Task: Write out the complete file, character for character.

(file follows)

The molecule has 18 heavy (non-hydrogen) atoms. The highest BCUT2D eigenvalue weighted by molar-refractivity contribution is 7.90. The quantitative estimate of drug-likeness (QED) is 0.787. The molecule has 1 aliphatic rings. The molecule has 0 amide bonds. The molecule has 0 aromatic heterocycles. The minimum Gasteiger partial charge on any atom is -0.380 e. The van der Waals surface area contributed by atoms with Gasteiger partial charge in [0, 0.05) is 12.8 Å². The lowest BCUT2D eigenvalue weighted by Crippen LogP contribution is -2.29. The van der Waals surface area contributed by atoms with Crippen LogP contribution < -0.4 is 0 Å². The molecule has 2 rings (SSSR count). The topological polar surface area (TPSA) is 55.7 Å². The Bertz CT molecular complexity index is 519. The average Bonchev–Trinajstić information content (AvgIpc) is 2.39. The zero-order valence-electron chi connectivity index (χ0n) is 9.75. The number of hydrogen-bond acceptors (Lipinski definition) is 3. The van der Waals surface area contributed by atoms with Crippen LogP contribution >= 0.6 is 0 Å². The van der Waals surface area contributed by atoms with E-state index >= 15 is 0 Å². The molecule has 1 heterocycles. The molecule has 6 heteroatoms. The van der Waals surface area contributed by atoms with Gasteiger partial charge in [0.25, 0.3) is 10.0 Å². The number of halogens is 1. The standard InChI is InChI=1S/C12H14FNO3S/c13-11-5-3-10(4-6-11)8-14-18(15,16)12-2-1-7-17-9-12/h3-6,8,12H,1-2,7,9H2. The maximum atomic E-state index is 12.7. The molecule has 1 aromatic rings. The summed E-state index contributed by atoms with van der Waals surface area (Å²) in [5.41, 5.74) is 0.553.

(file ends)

The molecule has 18 heavy (non-hydrogen) atoms. The highest BCUT2D eigenvalue weighted by molar-refractivity contribution is 7.90. The quantitative estimate of drug-likeness (QED) is 0.787. The molecule has 1 aliphatic rings. The molecule has 0 amide bonds. The molecule has 0 aromatic heterocycles. The minimum Gasteiger partial charge on any atom is -0.380 e. The van der Waals surface area contributed by atoms with Gasteiger partial charge in [0, 0.05) is 12.8 Å². The lowest BCUT2D eigenvalue weighted by Crippen LogP contribution is -2.29. The van der Waals surface area contributed by atoms with Crippen LogP contribution < -0.4 is 0 Å². The molecule has 2 rings (SSSR count). The topological polar surface area (TPSA) is 55.7 Å². The Bertz CT molecular complexity index is 519. The average Bonchev–Trinajstić information content (AvgIpc) is 2.39. The zero-order valence-electron chi connectivity index (χ0n) is 9.75. The number of hydrogen-bond acceptors (Lipinski definition) is 3. The van der Waals surface area contributed by atoms with Crippen LogP contribution >= 0.6 is 0 Å². The van der Waals surface area contributed by atoms with E-state index >= 15 is 0 Å². The molecule has 1 heterocycles. The molecule has 6 heteroatoms. The van der Waals surface area contributed by atoms with Gasteiger partial charge in [0.25, 0.3) is 10.0 Å². The number of halogens is 1. The standard InChI is InChI=1S/C12H14FNO3S/c13-11-5-3-10(4-6-11)8-14-18(15,16)12-2-1-7-17-9-12/h3-6,8,12H,1-2,7,9H2. The maximum atomic E-state index is 12.7. The molecule has 1 aromatic rings. The summed E-state index contributed by atoms with van der Waals surface area (Å²) in [5.41, 5.74) is 0.553.